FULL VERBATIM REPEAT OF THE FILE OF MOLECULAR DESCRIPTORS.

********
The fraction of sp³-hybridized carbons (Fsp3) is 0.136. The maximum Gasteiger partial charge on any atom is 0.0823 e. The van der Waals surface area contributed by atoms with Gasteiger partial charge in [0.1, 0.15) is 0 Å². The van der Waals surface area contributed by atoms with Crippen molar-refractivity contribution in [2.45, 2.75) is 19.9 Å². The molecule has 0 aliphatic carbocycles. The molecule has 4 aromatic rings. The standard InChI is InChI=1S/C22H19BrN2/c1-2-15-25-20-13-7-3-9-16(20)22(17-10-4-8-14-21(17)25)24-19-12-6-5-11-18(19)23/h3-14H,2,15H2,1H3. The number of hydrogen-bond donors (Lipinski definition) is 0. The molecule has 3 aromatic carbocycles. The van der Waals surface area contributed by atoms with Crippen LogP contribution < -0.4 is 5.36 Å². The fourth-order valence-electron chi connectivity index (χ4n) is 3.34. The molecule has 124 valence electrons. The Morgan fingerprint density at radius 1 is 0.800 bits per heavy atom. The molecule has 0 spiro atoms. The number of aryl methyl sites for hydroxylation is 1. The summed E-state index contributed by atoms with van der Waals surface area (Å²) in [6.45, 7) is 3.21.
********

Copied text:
The fraction of sp³-hybridized carbons (Fsp3) is 0.136. The maximum Gasteiger partial charge on any atom is 0.0823 e. The van der Waals surface area contributed by atoms with Gasteiger partial charge in [0.1, 0.15) is 0 Å². The van der Waals surface area contributed by atoms with Crippen molar-refractivity contribution in [2.45, 2.75) is 19.9 Å². The molecule has 0 aliphatic carbocycles. The molecule has 4 aromatic rings. The standard InChI is InChI=1S/C22H19BrN2/c1-2-15-25-20-13-7-3-9-16(20)22(17-10-4-8-14-21(17)25)24-19-12-6-5-11-18(19)23/h3-14H,2,15H2,1H3. The number of hydrogen-bond donors (Lipinski definition) is 0. The molecule has 3 aromatic carbocycles. The van der Waals surface area contributed by atoms with Crippen LogP contribution < -0.4 is 5.36 Å². The fourth-order valence-electron chi connectivity index (χ4n) is 3.34. The molecule has 124 valence electrons. The Morgan fingerprint density at radius 1 is 0.800 bits per heavy atom. The molecule has 0 spiro atoms. The number of aryl methyl sites for hydroxylation is 1. The summed E-state index contributed by atoms with van der Waals surface area (Å²) in [6.45, 7) is 3.21.